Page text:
I also became manic. My sense of the absurd not only rocketed, but it became my default setting. To give one instance, my flatmate wandered into the living room to find me lying ramrod straight across the two arms of an armchair. “What are you doing?” he asked. “I’m doing an impression of an electric bar fire,” I answered. At the time it made perfect sense.
So, after a few months, I decided I had to stop the pills. I ended them abruptly, not realising how foolish that was – and spent a week or two experiencing brain zaps and vertigo.
But it was worth it. I still felt good, my mind was still productive, and I regained my sense of social niceties and appropriate behaviour. For a while.
I had hoped that that would have been my last brush with mental health problems, but it was not to be.
On reflection, I now realise that I have spent over a decade dipping in and out of minor bouts if depression – each one slightly worse than the last.
But about two years ago I realised I needed help. I would go to my office, achieve nothing, be too frightened to take calls or answer emails. I’d take no pleasure in the things I usually enjoyed. I felt emotionally isolated. My income was suffering as it was a monumental task to complete even the simplest piece of work.
So I rang my local surgery to make my first GP appointment in sixteen years.
“Is it urgent?” asked the receptionist.
“Well, if you mean will I live, then no.”
“Then the first appointment I can offer you is in 3 weeks’ time.”
Of course, by the time the three weeks were up I felt much better and was able to cope once more. But I went along to the appointment anyway, telling the doctor what the problem was.
“If it happens again, come back,” he said. “And don’t take up jogging. It’s not a good idea at your age.”
I didn’t take up jogging, but last spring I was in the grip of depression again. I couldn’t work effectively. I couldn’t earn the income I needed. I began coming home at odd hours of the day, retreating to the safety of my bed – using sleep to escape myself and my exhausted and joyless existence.
So I returned to a different doctor and told her about it. It was warm and I was wearing a cardigan.
“Are you cold?” she asked.
“You’re wearing a lot of layers.”
“It was colder at home.”
“I think we should test your thyroid,” she said. “But I think an antidepressant would help in the meantime.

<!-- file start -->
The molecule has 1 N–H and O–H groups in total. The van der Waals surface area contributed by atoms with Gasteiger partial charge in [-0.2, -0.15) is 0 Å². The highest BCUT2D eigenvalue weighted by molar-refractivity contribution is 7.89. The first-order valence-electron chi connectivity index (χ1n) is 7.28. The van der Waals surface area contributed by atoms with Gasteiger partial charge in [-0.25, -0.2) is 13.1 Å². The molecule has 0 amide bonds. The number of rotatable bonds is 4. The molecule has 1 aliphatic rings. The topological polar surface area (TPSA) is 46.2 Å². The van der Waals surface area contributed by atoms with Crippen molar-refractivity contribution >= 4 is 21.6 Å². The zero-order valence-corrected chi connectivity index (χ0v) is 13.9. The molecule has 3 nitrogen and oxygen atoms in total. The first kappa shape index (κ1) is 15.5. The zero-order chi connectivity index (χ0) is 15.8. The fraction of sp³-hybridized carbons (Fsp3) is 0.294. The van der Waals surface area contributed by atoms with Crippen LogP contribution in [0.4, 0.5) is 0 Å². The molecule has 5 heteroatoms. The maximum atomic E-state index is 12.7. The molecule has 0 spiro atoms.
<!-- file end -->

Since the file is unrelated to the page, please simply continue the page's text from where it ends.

And here I realised, for all my support of not stigmatising mental illness, that I stigmatised it in myself. I found myself hoping my thyroid was bust. Tell someone your thyroid’s not working, and they’ll understand and happily wait for you to recover. Tell them you’re depressed and they’ll just think you’re weak, or lazy, or just making it up.
I really wanted it to be my thyroid.
But of course, when the blood test came back, it wasn’t. I was depressed.
So I kept going and kept taking the antidepressant. This time it was Sertraline, an SSRI that works in a similar way to the Seroxat I took over a decade before.
And it worked. To begin with. A month into the course, the poisonous cloud began to lift and I even felt my creativity and urge to write begin to return for the first time in years. I’d sit in the sunshine, writing pen portraits of the more eccentric and notable schoolmasters who taught me. Not great literature, but fun to write and enjoyed by my circle of friends on social media.
And tellingly my wife, who first met me as I took myself off the Seroxat, said: “You’re becoming more like the person I first met.”
It was a turning point. The drug had given me objectivity about my illness, made me view it for what it was. I could see that for at least a decade I had been slowly dipping in and out of increasingly bad cycles of depression. It was a process of gradual erosion, almost impossible to spot while you were experiencing it.
But the effects of the Sertraline didn’t last. By September I was both deeply depressed and increasingly angry, behaving erratically and feeling endlessly paranoid. My wife threatened to frog march me back to the doctor, so I made an appointment.
It was yet another doctor. He listened to my story and switched me to a low dose of another drug, Venlafaxine. This is an SNRI, which means it works on both serotonin and norepinephrine in the brain.
However, he put me on only a low dose – one at which the drug works on serotonin only.
And two weeks later I was, in earnest, researching painless ways to take my life. The only thing that stopped me was the thought of my wife or children finding my body, collapsed and incontinent with a plastic bag over its head.
So I went back to the doctor and he doubled the dose. Norepinephrine entered the game.
The effects have been miraculous. Nearly two months in I can feel the old me re-emerging. My engagement and interest is flooding back. I’m back at work and I’m producing copy my clients really love – and on time or before deadline. Only eight weeks ago, the very idea I would be sitting at home tapping out a blog post of this length on my phone would have made me grunt derisively.
But that is what happened, and I am truly grateful to all those who love and care for me for pushing me along to this stage.
And now I need to get back to work. Depression may start for no definable reason, but it leaves a growing trail of problems in its wake. For me, the more ill I got, the less work I could do, the more savings I spent and the larger the piles of unpaid bills became.
But now I can start to solve these things. And if you still feel stigma about people with mental illness, please remember two things. One, it could easily happen to you. And two, no-one stigmatises their illness more than the people who suffer from it.
Reach out to them.